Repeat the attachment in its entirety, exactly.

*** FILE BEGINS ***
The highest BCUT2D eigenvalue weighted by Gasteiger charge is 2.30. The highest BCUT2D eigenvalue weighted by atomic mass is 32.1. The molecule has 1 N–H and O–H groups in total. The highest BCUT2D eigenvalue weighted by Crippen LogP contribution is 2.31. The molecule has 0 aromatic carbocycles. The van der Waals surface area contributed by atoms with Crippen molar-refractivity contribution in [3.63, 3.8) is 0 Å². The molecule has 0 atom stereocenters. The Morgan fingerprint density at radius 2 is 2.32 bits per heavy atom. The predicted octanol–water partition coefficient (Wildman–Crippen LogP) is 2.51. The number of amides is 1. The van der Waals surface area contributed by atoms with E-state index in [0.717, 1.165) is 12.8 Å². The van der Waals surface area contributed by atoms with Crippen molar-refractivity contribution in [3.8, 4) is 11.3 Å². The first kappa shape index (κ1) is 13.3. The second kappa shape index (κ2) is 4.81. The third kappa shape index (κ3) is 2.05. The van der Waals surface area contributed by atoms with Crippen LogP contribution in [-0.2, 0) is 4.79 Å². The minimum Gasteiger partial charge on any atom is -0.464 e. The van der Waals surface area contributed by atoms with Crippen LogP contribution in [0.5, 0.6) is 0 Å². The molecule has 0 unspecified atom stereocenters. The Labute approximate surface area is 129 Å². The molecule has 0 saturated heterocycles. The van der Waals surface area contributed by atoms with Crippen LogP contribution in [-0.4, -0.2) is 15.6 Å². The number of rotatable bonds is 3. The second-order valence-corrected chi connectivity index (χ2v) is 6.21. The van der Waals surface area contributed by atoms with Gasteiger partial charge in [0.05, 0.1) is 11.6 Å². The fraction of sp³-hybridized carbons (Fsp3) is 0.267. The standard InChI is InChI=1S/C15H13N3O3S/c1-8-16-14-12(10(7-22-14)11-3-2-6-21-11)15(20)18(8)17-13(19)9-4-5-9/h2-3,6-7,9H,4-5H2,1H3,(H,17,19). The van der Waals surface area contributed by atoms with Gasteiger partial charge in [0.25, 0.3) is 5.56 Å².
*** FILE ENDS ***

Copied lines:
The highest BCUT2D eigenvalue weighted by Gasteiger charge is 2.30. The highest BCUT2D eigenvalue weighted by atomic mass is 32.1. The molecule has 1 N–H and O–H groups in total. The highest BCUT2D eigenvalue weighted by Crippen LogP contribution is 2.31. The molecule has 0 aromatic carbocycles. The van der Waals surface area contributed by atoms with Crippen molar-refractivity contribution in [3.63, 3.8) is 0 Å². The molecule has 0 atom stereocenters. The Morgan fingerprint density at radius 2 is 2.32 bits per heavy atom. The predicted octanol–water partition coefficient (Wildman–Crippen LogP) is 2.51. The number of amides is 1. The van der Waals surface area contributed by atoms with E-state index in [0.717, 1.165) is 12.8 Å². The van der Waals surface area contributed by atoms with Crippen molar-refractivity contribution in [3.8, 4) is 11.3 Å². The first kappa shape index (κ1) is 13.3. The second kappa shape index (κ2) is 4.81. The third kappa shape index (κ3) is 2.05. The van der Waals surface area contributed by atoms with Crippen LogP contribution in [-0.2, 0) is 4.79 Å². The minimum Gasteiger partial charge on any atom is -0.464 e. The van der Waals surface area contributed by atoms with Crippen LogP contribution in [0.5, 0.6) is 0 Å². The molecule has 0 unspecified atom stereocenters. The Labute approximate surface area is 129 Å². The molecule has 0 saturated heterocycles. The van der Waals surface area contributed by atoms with Crippen LogP contribution in [-0.4, -0.2) is 15.6 Å². The number of rotatable bonds is 3. The second-order valence-corrected chi connectivity index (χ2v) is 6.21. The van der Waals surface area contributed by atoms with Gasteiger partial charge in [0.05, 0.1) is 11.6 Å². The fraction of sp³-hybridized carbons (Fsp3) is 0.267. The standard InChI is InChI=1S/C15H13N3O3S/c1-8-16-14-12(10(7-22-14)11-3-2-6-21-11)15(20)18(8)17-13(19)9-4-5-9/h2-3,6-7,9H,4-5H2,1H3,(H,17,19). The van der Waals surface area contributed by atoms with Gasteiger partial charge in [0.25, 0.3) is 5.56 Å².